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Heart Disease | Essential Fatty Acids Lower Risk of Heart Disease

Essential Fatty Acids Lower Risk of Heart Disease

Dietary and supplemental intake of omega-3 fatty acids may reduce the risk of heart attack or sudden death, according to a study published in the American Journal of Medicine.1 The authors pooled the results of several studies (a meta-analysis) to better determine whether these compounds protect against heart disease.

The researchers searched several databases for all published controlled trials using omega-3 fatty acids, either as a supplement or as part of a dietary intervention. The studies had to meet three criteria: (1) trials had to compare dietary or supplemental intake of omega-3 fatty acids with a control diet or placebo, (2) studies had to report the incidence of heart attacks or death among people who participated, and (3) trial participants with heart disease had to have been followed for at least six months. Eleven studies met these criteria, with a combined total of roughly 8,000 individuals each in the treatment group and control groups.

The results of the meta-analysis showed that consumption of omega-3 fatty acids through diet or nutritional supplementation significantly reduced the risk of heart disease. The risk of nonfatal heart attack, fatal heart attack, sudden death, and death from all causes in those who consumed omega-3 fatty acids was reduced by 20%, 30%, 30%, and 20%, respectively, compared with the risk in those consuming a control diet or placebo. The results seen in dietary-intervention studies were slightly more pronounced than those observed in nutritional-supplementation studies. However, only 2 of the 11 studies evaluated dietary intervention as a means of increasing omega-3 fatty acid intake, and both of those studies were small and neither well designed. It may, therefore, be premature to conclude that dietary modification is more effective than supplementation with omega-3 fatty acids.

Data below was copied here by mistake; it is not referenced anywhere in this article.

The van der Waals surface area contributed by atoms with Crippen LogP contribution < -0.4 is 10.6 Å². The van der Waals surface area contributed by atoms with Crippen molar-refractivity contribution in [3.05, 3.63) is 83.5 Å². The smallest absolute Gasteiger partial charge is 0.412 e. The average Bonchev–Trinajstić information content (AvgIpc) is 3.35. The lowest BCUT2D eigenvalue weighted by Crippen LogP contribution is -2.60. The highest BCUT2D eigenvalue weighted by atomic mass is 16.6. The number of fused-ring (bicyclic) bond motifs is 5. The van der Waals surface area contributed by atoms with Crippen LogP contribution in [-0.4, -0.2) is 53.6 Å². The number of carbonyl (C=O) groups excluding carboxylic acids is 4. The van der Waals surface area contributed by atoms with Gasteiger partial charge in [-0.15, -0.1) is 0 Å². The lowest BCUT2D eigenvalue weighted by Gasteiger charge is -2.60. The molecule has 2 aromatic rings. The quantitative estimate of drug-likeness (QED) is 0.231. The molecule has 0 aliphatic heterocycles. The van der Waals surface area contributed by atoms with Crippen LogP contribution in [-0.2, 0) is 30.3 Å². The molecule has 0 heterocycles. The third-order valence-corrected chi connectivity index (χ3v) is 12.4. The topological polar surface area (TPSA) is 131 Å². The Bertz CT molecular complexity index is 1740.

Omega-3 fatty acids contribute to heart-disease prevention by causing several chemical changes in the blood vessels (dilating blood vessels, suppressing inflammation, and controlling growth of the cells that line the inner part of the arteries). The combined effect keeps arteries wide open, so blood can flow without restriction.

Although the authors do not specify an optimal daily intake, trials that tested nutritional supplements of omega-3 fatty acids used 0.3 to 6 grams of eicosapentaenoic acid (EPA) and 0.6 to 3.7 grams of docosahexaenoic acid (DHA) per day. This is approximately equivalent to consuming 4 to 12 ounces of cold-water fish per day. Good dietary sources of omega-3 fatty acids include cod, salmon, mackerel, halibut, and flaxseed. The analysis suggests that regular intake of omega-3 fatty acids in the diet or in supplement form may lead to a healthier heart and a longer life.

References:

1. Bucher HC, Hengstler P, Schindler C, Meier G. N-3 Polyunsaturated Fatty Acids in Coronary Heart Disease: A Meta-Analysis of Randomized Controlled Trials. Am J Med 2002;112:298–304.

Darin Ingels, ND, MT (ASCP), received his bachelor’s degree from Purdue University and his Doctorate of Naturopathic Medicine from Bastyr University in Kenmore, WA. Dr. Ingels is the author of Garlic and Cholesterol: Everything You Need to Know (Prima, 1999) and Natural Treatments for High Cholesterol (Prima, 2000). He currently is in private practice in Westport, CT, where he specializes in environmental medicine and allergies. Dr. Ingels is a regular contributor to Healthnotes and Healthnotes Newswire.

Copyright © 2002 Healthnotes, Inc. All rights reserved. This material may not be published, broadcast, rewritten, or redistributed.

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The health information contained in this site is not intended as medical advice and should not be considered a substitute for appropriate medical care. Any products mentioned in studies cited in Healthnotes articles are not necessarily endorsed by Bastyr. As with any product, consult with a natural health practitioner to discuss what may be best for you.

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